Release year: 1971
Director: Don Siegel
Writers: Harry Julian Fink, Rita M. Fink, Dean Riesner
Starring: Clint Eastwood, Harry Guardino, Reni Santino, Andrew Robinson, John Vernon, John Larch
Moviegeek Sunday Classic#52, week 23 2015
Tough and unorthodox cop Harry Callahan (Clint Eastwood) goes up against deadly sniper Scorpio (Andrew Robinson) who is killing random people on the streets of San Francisco.
The iconic line of its title character (‘You’ve gotta ask yourself one question: ”Do I feel lucky?” Well, do ya, punk?’) has almost overshadowed the film itself which is a shame, for it is a terrific crime thriller with a great lead character that started the whole loose canon-thing we have later seen in movies like Lethal Weapon (1987) and Beverly Hills Cop (1984). Dirty Harry is a character that have become synonymous with Eastwood (Gran Torino, 2008), thereby further establishing his stature as an icon of macho movie stars started in western such as The Good, the Bad and the Ugly (1966). Eastwood played the cynical cop as tougher than tough, complete with steel eyes, a frown, and deadpan delivery of lines soaked in sarcasm, and created a character so iconic that he has been used as inspiration for tough cops ever sense. Now, I may use the word icon/iconic a lot but with good reason. For Dirty Harry has proven very inspirational and was in fact selected for preservation in the National Film Registry by the Library of Congress in 2012 on the grounds of it being ‘culturally, historically, and aesthetically significant’. The killer was loosely based on the real-life Zodiac killer, an uidentified serial killer who roamed the San Francisco area in the decade before the movie (David Fincher directed a more accurately story of the killer with Zodiac in 2007). An chillingly intense performance by Robinson (Cobra, 1986) was so convincing that the actor recieved several death threats after the movies release and contributes to the nail biting action of the film. The killer is clearly psycothic and his behaviour is extreme making it a part that could easily have gone over the line into silly, but in the hands of Robinson he is scary as hell and a worthy match for Eastwood’s brutal and unpredictable cop. The movie is shot nearly as dark as it is in tone with a lot of the footage shot at night, suitably adding to the grittyness of the film. The movie is renowned for it’s aerial shots and uses surprising camera angles that raises this tense cop film to a higher level of quality than usually seen in the genre. Considering the wardrobe and the red-orange blood typically for the 70’s there is no hiding the fact that this is not a new film but that doesn’t, by any means, mean that it in any way feels dated. In fact it is a solid, stylish and tense crime thriller that will keep you captivated throughout.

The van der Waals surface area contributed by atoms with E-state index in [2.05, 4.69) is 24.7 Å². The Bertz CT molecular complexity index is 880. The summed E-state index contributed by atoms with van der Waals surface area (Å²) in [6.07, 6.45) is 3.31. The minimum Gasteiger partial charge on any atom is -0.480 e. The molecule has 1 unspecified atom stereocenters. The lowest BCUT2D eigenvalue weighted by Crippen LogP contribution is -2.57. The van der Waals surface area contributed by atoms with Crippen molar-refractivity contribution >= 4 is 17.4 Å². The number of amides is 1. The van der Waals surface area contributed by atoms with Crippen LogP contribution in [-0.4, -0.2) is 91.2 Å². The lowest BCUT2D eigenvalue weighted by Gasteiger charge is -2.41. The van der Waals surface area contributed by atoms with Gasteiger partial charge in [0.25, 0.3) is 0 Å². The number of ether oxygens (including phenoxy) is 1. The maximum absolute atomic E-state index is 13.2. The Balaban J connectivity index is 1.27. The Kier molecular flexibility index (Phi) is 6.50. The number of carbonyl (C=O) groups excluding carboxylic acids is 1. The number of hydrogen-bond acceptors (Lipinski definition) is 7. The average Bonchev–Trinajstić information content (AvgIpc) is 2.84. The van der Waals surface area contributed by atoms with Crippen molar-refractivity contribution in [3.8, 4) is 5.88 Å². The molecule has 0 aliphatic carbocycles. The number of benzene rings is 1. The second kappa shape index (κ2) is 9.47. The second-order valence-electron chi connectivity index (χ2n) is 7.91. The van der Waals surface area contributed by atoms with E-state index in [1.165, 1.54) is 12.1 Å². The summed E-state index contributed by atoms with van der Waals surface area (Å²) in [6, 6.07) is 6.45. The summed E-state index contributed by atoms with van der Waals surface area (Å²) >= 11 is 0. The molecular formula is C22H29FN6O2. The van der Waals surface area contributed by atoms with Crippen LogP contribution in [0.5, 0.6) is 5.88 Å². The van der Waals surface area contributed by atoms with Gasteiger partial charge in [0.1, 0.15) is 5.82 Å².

Clint Eastwood directed the scene with the suicide jumper due to the difficulty of fitting people on the small ledge.
After the movie was released there was an increase in sales of .44 Magnum. Whenever he fired a gun in the movie it was however a Smith & Wesson model 25 in .45 Long Colt as in 1971 .44 caliber blanks didn’t exist. As the two models are both built on the Smith & Wesson N frame they are visually similiar.
Clint Eastwood did all his own stunts.
Picture copyright: Sandrew Metronome